Do you base any of your characters on real people? All the time. I always disguise their identity if I use them as a bad example.
Looking to the future, what’s in store for you? I plan to write about my life experiences but will weave them into a self-help book because those are easier to market than memoirs.
Do you have any advice for new writers? Join a writing group.
How do our readers contact you? Please contact me at www.evesprunt.com or email me at email@example.com
Lori Robbins is the author of the On Pointe and Master Class mystery series. She won the Indie Award for Best Mystery, the Silver Falchion for Best Cozy Mystery, and is currently a finalist for a Mystery & Mayhem Book Award. Short stories include “Accidents Happen” in Murder Most Diabolical and “Leading Ladies” in Justice for All. She is also a contributor to The Secret Ingredient: A Mystery Writers Cookbook. Lori’s experiences as a professional dancer, English teacher, writer, and mother of six have made her an expert in the homicidal impulses everyday life inspires.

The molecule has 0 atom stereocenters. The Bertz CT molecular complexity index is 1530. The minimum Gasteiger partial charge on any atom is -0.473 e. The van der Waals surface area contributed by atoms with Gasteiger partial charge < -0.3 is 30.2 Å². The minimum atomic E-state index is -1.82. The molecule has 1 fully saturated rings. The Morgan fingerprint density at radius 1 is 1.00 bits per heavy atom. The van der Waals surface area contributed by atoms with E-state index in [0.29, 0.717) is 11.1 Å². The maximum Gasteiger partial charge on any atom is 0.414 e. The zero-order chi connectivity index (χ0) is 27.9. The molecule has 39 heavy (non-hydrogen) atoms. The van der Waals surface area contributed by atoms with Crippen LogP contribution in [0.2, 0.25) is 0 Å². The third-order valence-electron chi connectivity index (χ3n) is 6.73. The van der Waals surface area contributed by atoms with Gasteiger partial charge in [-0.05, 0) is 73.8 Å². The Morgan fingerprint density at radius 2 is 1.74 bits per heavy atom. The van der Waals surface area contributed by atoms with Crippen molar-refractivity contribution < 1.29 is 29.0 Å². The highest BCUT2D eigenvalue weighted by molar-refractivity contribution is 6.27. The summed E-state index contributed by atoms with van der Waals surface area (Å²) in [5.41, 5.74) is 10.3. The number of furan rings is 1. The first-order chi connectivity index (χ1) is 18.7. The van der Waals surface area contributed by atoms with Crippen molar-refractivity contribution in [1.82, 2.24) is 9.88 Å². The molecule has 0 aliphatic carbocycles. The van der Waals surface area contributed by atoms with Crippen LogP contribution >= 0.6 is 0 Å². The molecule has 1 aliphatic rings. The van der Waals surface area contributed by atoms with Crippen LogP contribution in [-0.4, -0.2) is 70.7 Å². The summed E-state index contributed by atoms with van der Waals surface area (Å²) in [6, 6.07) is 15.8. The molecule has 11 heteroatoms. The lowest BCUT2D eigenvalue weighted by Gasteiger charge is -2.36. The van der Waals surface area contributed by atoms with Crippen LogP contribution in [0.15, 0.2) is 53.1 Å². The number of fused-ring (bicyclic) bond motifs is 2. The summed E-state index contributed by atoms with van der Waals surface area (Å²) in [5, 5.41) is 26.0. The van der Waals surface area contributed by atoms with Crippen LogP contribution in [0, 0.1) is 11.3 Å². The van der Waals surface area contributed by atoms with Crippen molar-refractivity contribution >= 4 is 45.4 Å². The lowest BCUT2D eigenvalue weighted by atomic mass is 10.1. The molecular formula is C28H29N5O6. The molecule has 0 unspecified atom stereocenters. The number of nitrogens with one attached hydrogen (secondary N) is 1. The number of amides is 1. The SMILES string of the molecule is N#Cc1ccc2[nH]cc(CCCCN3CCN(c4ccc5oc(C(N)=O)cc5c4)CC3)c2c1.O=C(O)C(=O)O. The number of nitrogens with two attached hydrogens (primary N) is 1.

Latest Projects: Lesson Plan for Murder, the first book in my Master Class mystery series, will be re-released in September. The third work in my On Pointe mystery series, Murder in Third Position, will release on November 22nd. All are published by Level Best Books.
A killer in the shadows. A ballerina in the spotlight. One missed cue, and the curtain will fall on Leah Siderova’s career. And her life.